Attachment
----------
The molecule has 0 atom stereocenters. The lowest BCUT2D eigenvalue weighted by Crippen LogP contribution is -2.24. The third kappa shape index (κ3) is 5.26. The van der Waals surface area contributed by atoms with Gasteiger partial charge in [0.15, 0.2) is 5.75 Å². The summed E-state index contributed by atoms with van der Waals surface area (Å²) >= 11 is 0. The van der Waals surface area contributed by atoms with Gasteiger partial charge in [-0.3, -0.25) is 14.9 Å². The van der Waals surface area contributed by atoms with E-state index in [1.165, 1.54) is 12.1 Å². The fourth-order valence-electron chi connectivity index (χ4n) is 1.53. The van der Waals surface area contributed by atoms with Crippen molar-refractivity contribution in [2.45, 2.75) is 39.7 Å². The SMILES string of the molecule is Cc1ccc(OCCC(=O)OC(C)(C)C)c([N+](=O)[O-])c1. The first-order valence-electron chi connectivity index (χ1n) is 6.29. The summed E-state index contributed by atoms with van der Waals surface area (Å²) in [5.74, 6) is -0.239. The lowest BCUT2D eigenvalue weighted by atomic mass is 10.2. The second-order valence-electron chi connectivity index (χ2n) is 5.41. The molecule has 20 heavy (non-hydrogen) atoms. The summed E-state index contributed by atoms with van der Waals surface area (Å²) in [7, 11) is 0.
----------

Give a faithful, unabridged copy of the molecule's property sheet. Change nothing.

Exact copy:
The molecule has 0 atom stereocenters. The lowest BCUT2D eigenvalue weighted by Crippen LogP contribution is -2.24. The third kappa shape index (κ3) is 5.26. The van der Waals surface area contributed by atoms with Gasteiger partial charge in [0.15, 0.2) is 5.75 Å². The summed E-state index contributed by atoms with van der Waals surface area (Å²) >= 11 is 0. The van der Waals surface area contributed by atoms with Gasteiger partial charge in [-0.3, -0.25) is 14.9 Å². The van der Waals surface area contributed by atoms with E-state index in [1.165, 1.54) is 12.1 Å². The fourth-order valence-electron chi connectivity index (χ4n) is 1.53. The van der Waals surface area contributed by atoms with Crippen molar-refractivity contribution in [2.45, 2.75) is 39.7 Å². The SMILES string of the molecule is Cc1ccc(OCCC(=O)OC(C)(C)C)c([N+](=O)[O-])c1. The first-order valence-electron chi connectivity index (χ1n) is 6.29. The summed E-state index contributed by atoms with van der Waals surface area (Å²) in [5.74, 6) is -0.239. The lowest BCUT2D eigenvalue weighted by atomic mass is 10.2. The second-order valence-electron chi connectivity index (χ2n) is 5.41. The molecule has 20 heavy (non-hydrogen) atoms. The summed E-state index contributed by atoms with van der Waals surface area (Å²) in [7, 11) is 0.